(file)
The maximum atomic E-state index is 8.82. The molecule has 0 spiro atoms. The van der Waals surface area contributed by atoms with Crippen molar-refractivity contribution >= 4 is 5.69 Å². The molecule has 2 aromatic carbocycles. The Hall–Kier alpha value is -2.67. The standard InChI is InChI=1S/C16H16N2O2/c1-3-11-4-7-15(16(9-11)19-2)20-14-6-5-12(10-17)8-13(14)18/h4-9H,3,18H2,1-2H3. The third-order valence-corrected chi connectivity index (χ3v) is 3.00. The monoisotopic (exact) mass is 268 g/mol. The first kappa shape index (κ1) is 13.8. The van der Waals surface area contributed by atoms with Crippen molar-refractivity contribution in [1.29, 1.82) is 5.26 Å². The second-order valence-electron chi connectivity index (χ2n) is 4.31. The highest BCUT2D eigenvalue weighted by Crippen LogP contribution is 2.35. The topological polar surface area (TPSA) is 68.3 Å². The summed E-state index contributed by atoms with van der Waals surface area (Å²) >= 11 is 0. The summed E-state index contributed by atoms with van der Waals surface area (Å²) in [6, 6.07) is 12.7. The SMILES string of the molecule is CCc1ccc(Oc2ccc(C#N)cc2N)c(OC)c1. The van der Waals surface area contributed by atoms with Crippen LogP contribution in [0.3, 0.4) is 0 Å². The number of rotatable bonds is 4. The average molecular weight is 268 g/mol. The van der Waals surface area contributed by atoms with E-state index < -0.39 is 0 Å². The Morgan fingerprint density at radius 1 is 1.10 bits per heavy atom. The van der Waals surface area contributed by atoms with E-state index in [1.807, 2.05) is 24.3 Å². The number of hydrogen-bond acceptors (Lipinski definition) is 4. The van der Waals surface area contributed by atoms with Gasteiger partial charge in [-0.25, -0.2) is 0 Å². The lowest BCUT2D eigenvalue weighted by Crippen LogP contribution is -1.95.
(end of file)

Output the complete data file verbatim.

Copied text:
The maximum atomic E-state index is 8.82. The molecule has 0 spiro atoms. The van der Waals surface area contributed by atoms with Crippen molar-refractivity contribution >= 4 is 5.69 Å². The molecule has 2 aromatic carbocycles. The Hall–Kier alpha value is -2.67. The standard InChI is InChI=1S/C16H16N2O2/c1-3-11-4-7-15(16(9-11)19-2)20-14-6-5-12(10-17)8-13(14)18/h4-9H,3,18H2,1-2H3. The third-order valence-corrected chi connectivity index (χ3v) is 3.00. The monoisotopic (exact) mass is 268 g/mol. The first kappa shape index (κ1) is 13.8. The van der Waals surface area contributed by atoms with Crippen molar-refractivity contribution in [1.29, 1.82) is 5.26 Å². The second-order valence-electron chi connectivity index (χ2n) is 4.31. The highest BCUT2D eigenvalue weighted by Crippen LogP contribution is 2.35. The topological polar surface area (TPSA) is 68.3 Å². The summed E-state index contributed by atoms with van der Waals surface area (Å²) >= 11 is 0. The summed E-state index contributed by atoms with van der Waals surface area (Å²) in [6, 6.07) is 12.7. The SMILES string of the molecule is CCc1ccc(Oc2ccc(C#N)cc2N)c(OC)c1. The van der Waals surface area contributed by atoms with Crippen LogP contribution in [0.3, 0.4) is 0 Å². The number of rotatable bonds is 4. The average molecular weight is 268 g/mol. The van der Waals surface area contributed by atoms with E-state index < -0.39 is 0 Å². The Morgan fingerprint density at radius 1 is 1.10 bits per heavy atom. The van der Waals surface area contributed by atoms with E-state index in [1.807, 2.05) is 24.3 Å². The number of hydrogen-bond acceptors (Lipinski definition) is 4. The van der Waals surface area contributed by atoms with Gasteiger partial charge in [-0.25, -0.2) is 0 Å². The lowest BCUT2D eigenvalue weighted by Crippen LogP contribution is -1.95.